Student browsing patterns

This is a guest post by Rahul Gonsalves of Pixelogue.

About a week ago, Anand suggested that we spend a day some weekend working collaboratively on data visualisation. I jumped at the chance to spend a day working and learning from him and this is how we found ourselves at the Gramener office on a Sunday morning.

We decided to look at a dataset that Anand has blogged about before – computer usage of MSIT students at CIHL, a consortium of universities based out of IIIT, Hyderabad. Over a period of seven weeks, students’ computer usage was tracked. The data includes application usage and duration, internet browsing patterns, and even keystrokes, broken down by user. If this data sounds like a privacy landmine, that’s because it is! The only consolation is that all the students involved in the study consented to have their usage tracked, and so were presumably aware of what was happening.

We decided to look at a subset of this data – at their internet usage and to try and answer the following question: What websites do people browse at different times of day? Are there interesting patterns that emerge? Do “social” websites constitute a significant portion of their browsing time? etc.

We created an interactive visualisation, as well as an Excel based one. The interactive version is available at

On Excel, the variables at our disposal included:

  1. User
  2. URL
  3. Time of browsing

We pulled the data into Excel, and had the following table:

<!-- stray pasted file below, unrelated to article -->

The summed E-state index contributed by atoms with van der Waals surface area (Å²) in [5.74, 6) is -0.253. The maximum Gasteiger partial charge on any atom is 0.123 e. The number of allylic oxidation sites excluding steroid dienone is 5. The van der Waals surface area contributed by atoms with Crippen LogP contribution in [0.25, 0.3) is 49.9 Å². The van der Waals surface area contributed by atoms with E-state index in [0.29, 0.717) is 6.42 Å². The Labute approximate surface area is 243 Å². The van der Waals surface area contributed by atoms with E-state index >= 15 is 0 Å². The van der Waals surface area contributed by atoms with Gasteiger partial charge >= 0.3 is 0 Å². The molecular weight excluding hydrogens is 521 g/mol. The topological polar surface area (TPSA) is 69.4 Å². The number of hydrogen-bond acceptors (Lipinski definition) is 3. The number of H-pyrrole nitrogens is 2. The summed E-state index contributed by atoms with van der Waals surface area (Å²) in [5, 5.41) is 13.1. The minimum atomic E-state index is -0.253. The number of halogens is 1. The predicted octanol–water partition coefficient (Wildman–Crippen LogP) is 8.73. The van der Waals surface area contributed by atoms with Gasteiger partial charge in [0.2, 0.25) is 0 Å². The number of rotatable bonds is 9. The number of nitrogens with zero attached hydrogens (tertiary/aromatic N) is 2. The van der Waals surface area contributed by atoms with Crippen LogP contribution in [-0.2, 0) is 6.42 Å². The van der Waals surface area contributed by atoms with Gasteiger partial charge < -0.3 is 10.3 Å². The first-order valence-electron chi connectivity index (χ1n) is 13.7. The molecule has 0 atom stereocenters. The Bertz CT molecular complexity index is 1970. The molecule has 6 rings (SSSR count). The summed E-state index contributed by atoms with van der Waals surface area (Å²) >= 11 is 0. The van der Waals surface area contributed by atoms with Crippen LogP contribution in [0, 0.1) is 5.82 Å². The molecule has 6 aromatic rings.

We then split up the time values in Excel into their component pieces (hour and minute), so that 22-11-2011 10:19 becomes:


You can see the raw data and the formulas used in the following screenshot:


We combined the hour into a value which we called “Minute of the Day”, which is merely a numeral value of the minute from 12AM. 1am is 60, 2am is 120, 3am is 180 and so forth.

We then used a pivot table to plot the domain accessed by frequency, which allowed us to generate the top 10 most accessed domains (Facebook, unsurprisingly was 2nd, right behind a local address, which is presumably a development server.)


We arranged the domains on the horizontal axis, with the hour of day listed on the y-axis, as below:

At this point in time, Anand pulls out his Excel magic, and pulls in the number of times within that hour that a particular domain was accessed. COUNTIFS looks counts the number of times the domain was accessed at that particular minute. IFERROR ensures that errors are counted as zeroes. (This formula works only in Excel 2007 and later.)


The results of applying this particular formula across the whole table is given below:


Using the conditional formatting tools, we are able to apply a colour scale that changes the cell background colour — a darker green implies a higher frequency while a lighter colour implies a lower incidence at that point in time.


The extreme preponderance of the top hit (the local dev server, led to a not very useful visualisation, with only the highest values being marked out.


Using a logarithmetic scale helps give a better heatmap, as can be seen in the following screenshots.


We finally arrived at the following heatmap, which offers some insights into the ways that the students at this particular course spent their time.


We talked about different ways of depicting this data, which resulted in the following interactive visualization of the way a student spends his or her time on an average day in Hyderabad. We hope you enjoy it!

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